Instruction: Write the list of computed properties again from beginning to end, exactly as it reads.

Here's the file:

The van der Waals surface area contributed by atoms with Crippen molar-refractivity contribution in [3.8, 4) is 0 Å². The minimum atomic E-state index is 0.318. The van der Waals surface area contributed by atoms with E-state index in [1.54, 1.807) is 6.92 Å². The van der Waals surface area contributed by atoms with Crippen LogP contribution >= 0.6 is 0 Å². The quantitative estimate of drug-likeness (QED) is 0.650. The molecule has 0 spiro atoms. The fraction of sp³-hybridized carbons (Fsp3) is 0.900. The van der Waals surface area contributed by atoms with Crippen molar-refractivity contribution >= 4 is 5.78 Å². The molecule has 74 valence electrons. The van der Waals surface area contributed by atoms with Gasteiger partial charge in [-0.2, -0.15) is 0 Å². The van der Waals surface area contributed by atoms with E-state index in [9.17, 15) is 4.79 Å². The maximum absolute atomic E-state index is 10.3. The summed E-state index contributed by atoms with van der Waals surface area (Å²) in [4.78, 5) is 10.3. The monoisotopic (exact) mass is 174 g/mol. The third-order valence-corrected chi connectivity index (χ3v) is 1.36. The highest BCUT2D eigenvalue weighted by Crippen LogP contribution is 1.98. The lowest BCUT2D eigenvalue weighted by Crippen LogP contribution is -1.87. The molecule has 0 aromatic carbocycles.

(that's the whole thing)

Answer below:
The van der Waals surface area contributed by atoms with Crippen molar-refractivity contribution in [3.8, 4) is 0 Å². The minimum atomic E-state index is 0.318. The van der Waals surface area contributed by atoms with E-state index in [1.54, 1.807) is 6.92 Å². The van der Waals surface area contributed by atoms with Crippen LogP contribution >= 0.6 is 0 Å². The quantitative estimate of drug-likeness (QED) is 0.650. The molecule has 0 spiro atoms. The fraction of sp³-hybridized carbons (Fsp3) is 0.900. The van der Waals surface area contributed by atoms with Crippen molar-refractivity contribution >= 4 is 5.78 Å². The molecule has 74 valence electrons. The van der Waals surface area contributed by atoms with Gasteiger partial charge in [-0.2, -0.15) is 0 Å². The van der Waals surface area contributed by atoms with E-state index in [9.17, 15) is 4.79 Å². The maximum absolute atomic E-state index is 10.3. The summed E-state index contributed by atoms with van der Waals surface area (Å²) in [4.78, 5) is 10.3. The monoisotopic (exact) mass is 174 g/mol. The third-order valence-corrected chi connectivity index (χ3v) is 1.36. The highest BCUT2D eigenvalue weighted by Crippen LogP contribution is 1.98. The lowest BCUT2D eigenvalue weighted by Crippen LogP contribution is -1.87. The molecule has 0 aromatic carbocycles.